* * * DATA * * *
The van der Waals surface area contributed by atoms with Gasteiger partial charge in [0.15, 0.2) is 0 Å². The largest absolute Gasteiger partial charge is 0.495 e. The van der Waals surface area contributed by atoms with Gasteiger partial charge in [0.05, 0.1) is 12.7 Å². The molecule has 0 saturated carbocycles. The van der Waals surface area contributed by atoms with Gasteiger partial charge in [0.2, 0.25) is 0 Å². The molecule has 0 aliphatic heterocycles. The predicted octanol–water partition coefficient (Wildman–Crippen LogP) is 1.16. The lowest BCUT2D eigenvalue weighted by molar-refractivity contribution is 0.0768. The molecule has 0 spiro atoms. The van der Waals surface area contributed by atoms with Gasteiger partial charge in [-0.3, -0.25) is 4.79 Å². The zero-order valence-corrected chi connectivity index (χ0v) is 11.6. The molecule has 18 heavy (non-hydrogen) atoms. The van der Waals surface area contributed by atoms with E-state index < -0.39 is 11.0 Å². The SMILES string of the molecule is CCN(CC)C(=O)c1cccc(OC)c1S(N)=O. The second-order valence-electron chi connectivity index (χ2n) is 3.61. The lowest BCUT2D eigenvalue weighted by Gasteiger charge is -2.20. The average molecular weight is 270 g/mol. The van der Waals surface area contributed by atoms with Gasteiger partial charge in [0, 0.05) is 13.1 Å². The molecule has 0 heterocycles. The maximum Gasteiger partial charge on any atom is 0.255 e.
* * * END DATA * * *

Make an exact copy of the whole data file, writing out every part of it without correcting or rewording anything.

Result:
The van der Waals surface area contributed by atoms with Gasteiger partial charge in [0.15, 0.2) is 0 Å². The largest absolute Gasteiger partial charge is 0.495 e. The van der Waals surface area contributed by atoms with Gasteiger partial charge in [0.05, 0.1) is 12.7 Å². The molecule has 0 saturated carbocycles. The van der Waals surface area contributed by atoms with Gasteiger partial charge in [0.2, 0.25) is 0 Å². The molecule has 0 aliphatic heterocycles. The predicted octanol–water partition coefficient (Wildman–Crippen LogP) is 1.16. The lowest BCUT2D eigenvalue weighted by molar-refractivity contribution is 0.0768. The molecule has 0 spiro atoms. The van der Waals surface area contributed by atoms with Gasteiger partial charge in [-0.3, -0.25) is 4.79 Å². The zero-order valence-corrected chi connectivity index (χ0v) is 11.6. The molecule has 18 heavy (non-hydrogen) atoms. The van der Waals surface area contributed by atoms with E-state index < -0.39 is 11.0 Å². The SMILES string of the molecule is CCN(CC)C(=O)c1cccc(OC)c1S(N)=O. The second-order valence-electron chi connectivity index (χ2n) is 3.61. The lowest BCUT2D eigenvalue weighted by Gasteiger charge is -2.20. The average molecular weight is 270 g/mol. The van der Waals surface area contributed by atoms with Gasteiger partial charge in [0, 0.05) is 13.1 Å². The molecule has 0 heterocycles. The maximum Gasteiger partial charge on any atom is 0.255 e.